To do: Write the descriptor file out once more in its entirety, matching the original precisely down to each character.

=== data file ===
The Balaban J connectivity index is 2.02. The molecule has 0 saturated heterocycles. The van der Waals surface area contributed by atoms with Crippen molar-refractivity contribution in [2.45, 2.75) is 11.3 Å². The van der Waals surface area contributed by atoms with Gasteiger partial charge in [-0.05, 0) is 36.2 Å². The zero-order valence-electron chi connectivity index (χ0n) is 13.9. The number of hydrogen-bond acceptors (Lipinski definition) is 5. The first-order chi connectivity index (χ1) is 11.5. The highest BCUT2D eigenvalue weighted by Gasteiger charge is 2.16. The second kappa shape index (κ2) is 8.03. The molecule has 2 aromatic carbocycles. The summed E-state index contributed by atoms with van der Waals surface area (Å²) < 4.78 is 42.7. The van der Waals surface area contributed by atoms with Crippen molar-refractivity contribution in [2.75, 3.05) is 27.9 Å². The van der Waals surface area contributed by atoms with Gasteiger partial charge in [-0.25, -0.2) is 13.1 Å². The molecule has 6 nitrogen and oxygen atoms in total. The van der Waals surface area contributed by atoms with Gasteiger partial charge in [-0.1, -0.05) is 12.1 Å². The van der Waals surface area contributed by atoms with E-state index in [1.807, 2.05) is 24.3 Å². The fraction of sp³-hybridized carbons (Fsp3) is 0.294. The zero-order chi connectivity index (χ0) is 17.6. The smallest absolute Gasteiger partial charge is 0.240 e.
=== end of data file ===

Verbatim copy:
The Balaban J connectivity index is 2.02. The molecule has 0 saturated heterocycles. The van der Waals surface area contributed by atoms with Crippen molar-refractivity contribution in [2.45, 2.75) is 11.3 Å². The van der Waals surface area contributed by atoms with Gasteiger partial charge in [-0.05, 0) is 36.2 Å². The zero-order valence-electron chi connectivity index (χ0n) is 13.9. The number of hydrogen-bond acceptors (Lipinski definition) is 5. The first-order chi connectivity index (χ1) is 11.5. The highest BCUT2D eigenvalue weighted by Gasteiger charge is 2.16. The second kappa shape index (κ2) is 8.03. The molecule has 2 aromatic carbocycles. The summed E-state index contributed by atoms with van der Waals surface area (Å²) < 4.78 is 42.7. The van der Waals surface area contributed by atoms with Crippen molar-refractivity contribution in [2.75, 3.05) is 27.9 Å². The van der Waals surface area contributed by atoms with Gasteiger partial charge in [-0.25, -0.2) is 13.1 Å². The molecule has 6 nitrogen and oxygen atoms in total. The van der Waals surface area contributed by atoms with Gasteiger partial charge in [-0.1, -0.05) is 12.1 Å². The van der Waals surface area contributed by atoms with E-state index in [1.807, 2.05) is 24.3 Å². The fraction of sp³-hybridized carbons (Fsp3) is 0.294. The zero-order chi connectivity index (χ0) is 17.6. The smallest absolute Gasteiger partial charge is 0.240 e.